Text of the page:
Future Tense

The Virality of Evil

How BuzzFeed’s translation project will hurt foreign news.

Duolingo owl, Buzzfeed "evil" badge, people use computers at an Internet cafe in Changzhi, north China's Shanxi province June 20, 2007.
Students who sign up for Duolingo’s language courses will be tasked with translating BuzzFeed articles, one sentence at a time. The translated stories will then appear online.

Photo illustration by Lisa Larson-Walker. Photo by STR/Reuters

The idea that electronic media would bring the world together is not particularly original—remember Marshall McLuhan’s “global village”?—but its proponents have always been hazy on the details. Are we to celebrate the fact that the “Gangnam Style,” a satire of South Korean hipster lifestyle, has garnered roughly 1.8 billion views on YouTube when most viewers probably never got the joke?

Thanks to social media, ideas can now spread at rapid-fire speed. Just look at “Kony2012,” last year’s ill-fated viral campaign to hunt the Ugandan warlord Joseph Kony. Alas, the speed doesn’t easily translate into action: Instead of deep engagement with an issue by a dozen committed people, we get rather shallow engagement by a few million—and in ways that might undermine efforts to promote global awareness about a problem like guerrilla warfare in Africa. Such viral campaigns might work for highly targeted interventions like fund-raising, but anything beyond that is tricky.

The latest innovation in digital cosmopolitanism comes from BuzzFeed, a site that has rapidly become one of the most visited online properties. In August 2013, BuzzFeed had 85 million visitors, three times more than just a year ago; by next year, it expects to become one of the most popular sites in the world.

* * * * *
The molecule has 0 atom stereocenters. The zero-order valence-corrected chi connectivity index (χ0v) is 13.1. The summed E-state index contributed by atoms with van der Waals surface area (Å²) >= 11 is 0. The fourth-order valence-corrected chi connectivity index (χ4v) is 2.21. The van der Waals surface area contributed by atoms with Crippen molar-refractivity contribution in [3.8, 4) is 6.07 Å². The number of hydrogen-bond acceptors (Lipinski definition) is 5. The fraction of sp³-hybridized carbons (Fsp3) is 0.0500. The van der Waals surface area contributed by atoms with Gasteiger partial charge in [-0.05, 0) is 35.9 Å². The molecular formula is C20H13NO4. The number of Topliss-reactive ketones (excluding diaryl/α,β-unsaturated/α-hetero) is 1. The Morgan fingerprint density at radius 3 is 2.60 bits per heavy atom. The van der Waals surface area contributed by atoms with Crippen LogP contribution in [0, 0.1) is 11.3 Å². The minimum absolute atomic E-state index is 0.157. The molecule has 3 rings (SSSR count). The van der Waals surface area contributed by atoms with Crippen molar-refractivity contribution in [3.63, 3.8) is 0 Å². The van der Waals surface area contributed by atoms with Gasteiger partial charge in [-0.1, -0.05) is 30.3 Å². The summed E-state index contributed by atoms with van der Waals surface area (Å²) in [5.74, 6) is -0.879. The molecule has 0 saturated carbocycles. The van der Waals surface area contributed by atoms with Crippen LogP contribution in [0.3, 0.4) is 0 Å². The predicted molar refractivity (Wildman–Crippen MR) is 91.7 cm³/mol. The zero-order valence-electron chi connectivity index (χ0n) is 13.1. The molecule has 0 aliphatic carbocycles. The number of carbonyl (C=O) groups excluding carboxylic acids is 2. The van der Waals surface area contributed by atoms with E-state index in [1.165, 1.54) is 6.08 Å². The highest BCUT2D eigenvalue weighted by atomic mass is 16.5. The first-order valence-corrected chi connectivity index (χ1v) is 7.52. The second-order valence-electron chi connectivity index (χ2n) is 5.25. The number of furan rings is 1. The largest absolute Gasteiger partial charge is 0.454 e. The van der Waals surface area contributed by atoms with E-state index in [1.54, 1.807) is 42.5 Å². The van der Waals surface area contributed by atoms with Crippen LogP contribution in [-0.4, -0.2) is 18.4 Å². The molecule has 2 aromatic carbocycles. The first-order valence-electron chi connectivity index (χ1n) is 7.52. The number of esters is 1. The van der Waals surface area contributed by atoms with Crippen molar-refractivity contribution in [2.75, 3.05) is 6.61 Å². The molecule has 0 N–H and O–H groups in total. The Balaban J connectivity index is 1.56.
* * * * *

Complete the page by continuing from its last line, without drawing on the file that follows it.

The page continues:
By and large, BuzzFeed’s stories are written to be shared—the site used to prominently display the slogan “The Viral Web in Real-Time”—which explains why, according to one recent study, its stories receive more shares on Facebook than stories by any other site, including those of the New York Times and the Guardian. (A typical BuzzFeed story: 10 quotations, with pictures of Kanye West and Freddie Mercury, presented in a quiz-like format under the headline “Who Said It: Kanye West Or Freddie Mercury?”)

Judging by the spectacular results, BuzzFeed has turned “virality” into a science: Thanks to advanced analytics and tools of Big Data, they know exactly what needs to be said—and how—to get the story shared by most people. Its approach is best described as Taylorism of the viral: Just like Frederick Taylor knew how to design the factory floor to maximize efficiency, BuzzFeed knows how to design its articles to produce most clicks and shares. The content of the article is secondary to its viral performance.